A flute student who is trying to figure out why their flute is consistently flat. even though the headjoint is pushed all the way in, wrote to me on my "comments" this week, and so I thought I'd just add a checklist here for those who find their flutes seem consistently flat.
What could be the cause of a flat flute?
Most common causes of "flat" flutes (will not play in tune at A-440):
1. Headjoint cork is out of position.
The crown of the flute if twisted to tighten it, actually pulls the flute's headjoint cork outward a millimeter at a time for every revolution of the crown (many students don't know this.)
Check your headjoint cork position with your cleaning rod to see if it's set at 17.3 mm. The mark on the end of the rod should show in the center of the blow hole. Some cleaning rods are mis-marked. So if you suspect your cleaning rod's mark is incorrect (as some are) measure the cleaning rod's marking with a fine ruler in millimeters. The marking on the rod should be at 17.3 to 17.5 millimeters from the flat end. (double click picture to make larger, then use back button to return here.)
2. Your lower lip is over-covering the blow hole.
For playing in the low register, be sure that your lower lip is not over-covering the blow-hole. For low and middle register the lower lip should only cover 1/4 to 1/3rd of the blow hole of the flute.
3. You are trying to check your tuning with a cold flute in a cold room.
It takes a few moments for a flute to come up to pitch if it is cold. If you are trying to tune a cold flute, it will always sound flat. So, before tuning, close all the keys and breathe slowly through the closed tube to warm it up. Do this prior to beginning to tune, and in rehearsals, do this after several bars rest, so that the flute is warm when you re-enter the piece of music.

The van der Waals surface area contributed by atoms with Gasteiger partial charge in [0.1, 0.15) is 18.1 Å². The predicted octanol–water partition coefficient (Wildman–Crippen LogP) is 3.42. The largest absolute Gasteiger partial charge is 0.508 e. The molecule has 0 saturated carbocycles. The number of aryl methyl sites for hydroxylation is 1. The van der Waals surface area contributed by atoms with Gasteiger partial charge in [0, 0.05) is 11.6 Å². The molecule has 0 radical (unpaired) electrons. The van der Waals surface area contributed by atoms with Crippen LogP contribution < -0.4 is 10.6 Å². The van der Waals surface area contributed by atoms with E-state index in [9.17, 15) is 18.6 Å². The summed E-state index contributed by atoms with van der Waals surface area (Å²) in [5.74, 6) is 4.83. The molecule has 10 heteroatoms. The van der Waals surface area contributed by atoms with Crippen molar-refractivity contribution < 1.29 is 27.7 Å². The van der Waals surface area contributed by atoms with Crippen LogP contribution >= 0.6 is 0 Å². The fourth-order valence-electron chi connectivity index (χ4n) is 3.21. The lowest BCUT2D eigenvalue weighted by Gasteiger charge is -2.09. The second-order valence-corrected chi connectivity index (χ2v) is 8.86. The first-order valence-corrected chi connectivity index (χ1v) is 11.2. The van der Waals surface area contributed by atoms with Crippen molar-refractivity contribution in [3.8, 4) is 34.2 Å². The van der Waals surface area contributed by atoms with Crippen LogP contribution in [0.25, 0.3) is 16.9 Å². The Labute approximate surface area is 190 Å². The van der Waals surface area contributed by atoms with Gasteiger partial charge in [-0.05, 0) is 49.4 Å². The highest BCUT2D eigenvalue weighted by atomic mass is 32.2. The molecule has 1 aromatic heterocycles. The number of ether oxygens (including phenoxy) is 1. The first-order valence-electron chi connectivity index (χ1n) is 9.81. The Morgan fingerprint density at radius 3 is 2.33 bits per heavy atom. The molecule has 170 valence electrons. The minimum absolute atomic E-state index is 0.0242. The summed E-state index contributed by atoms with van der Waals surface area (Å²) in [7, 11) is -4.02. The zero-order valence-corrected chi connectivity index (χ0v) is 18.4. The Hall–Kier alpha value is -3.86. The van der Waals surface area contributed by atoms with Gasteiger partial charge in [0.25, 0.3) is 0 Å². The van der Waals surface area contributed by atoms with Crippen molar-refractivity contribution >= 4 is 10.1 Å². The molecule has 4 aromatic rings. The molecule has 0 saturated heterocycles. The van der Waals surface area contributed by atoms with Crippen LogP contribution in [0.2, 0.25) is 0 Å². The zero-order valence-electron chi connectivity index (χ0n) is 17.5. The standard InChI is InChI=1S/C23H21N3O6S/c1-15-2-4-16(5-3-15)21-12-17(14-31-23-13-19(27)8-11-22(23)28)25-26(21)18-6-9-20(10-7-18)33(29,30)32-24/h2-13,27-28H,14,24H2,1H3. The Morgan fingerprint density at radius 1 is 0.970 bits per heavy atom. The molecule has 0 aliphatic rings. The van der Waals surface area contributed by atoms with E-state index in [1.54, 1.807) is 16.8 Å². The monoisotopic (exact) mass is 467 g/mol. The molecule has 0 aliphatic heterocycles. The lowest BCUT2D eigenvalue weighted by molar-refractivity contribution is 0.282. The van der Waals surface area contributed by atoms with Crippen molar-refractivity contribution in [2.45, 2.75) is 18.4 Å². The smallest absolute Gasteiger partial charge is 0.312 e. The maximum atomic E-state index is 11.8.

4. You are blowing too softly, too slowly, or too timidly.
This is very very common.
To learn to play a flute with a large, resonant, round sound is one of the first things you'll learn in private flute lessons at the intermediate level. Almost all beginners tend toward playing too quietly, and wasting their air (too large a lip-aperture, or unknowingly allowing air to escape through their nose as they blow).
To correct this, see this article on how to learn to play forte with a full sound.
For more information about common reasons for flat pitch see these articles on my website:
Why would novice flute band students play consistently flat?
How do I tune in a cold room or rehearsal hall?
How can I fix a flat low register?
Dozens more general Flute Tuning articles for beginners, intermediates and advanced players are here.
In general I think that it is possible (but very very rare) that the student who originally wrote to me about playing flat in pitch is playing a flute that cannot be made to play in tune at A-440. Some antique flutes still exist that are pitched at A-435 to A-439, and there are miscellaneous old band flutes (more than 40 years old) of unknown origin that may have a slighly larger diameter, or oversized flute length or headjoint length.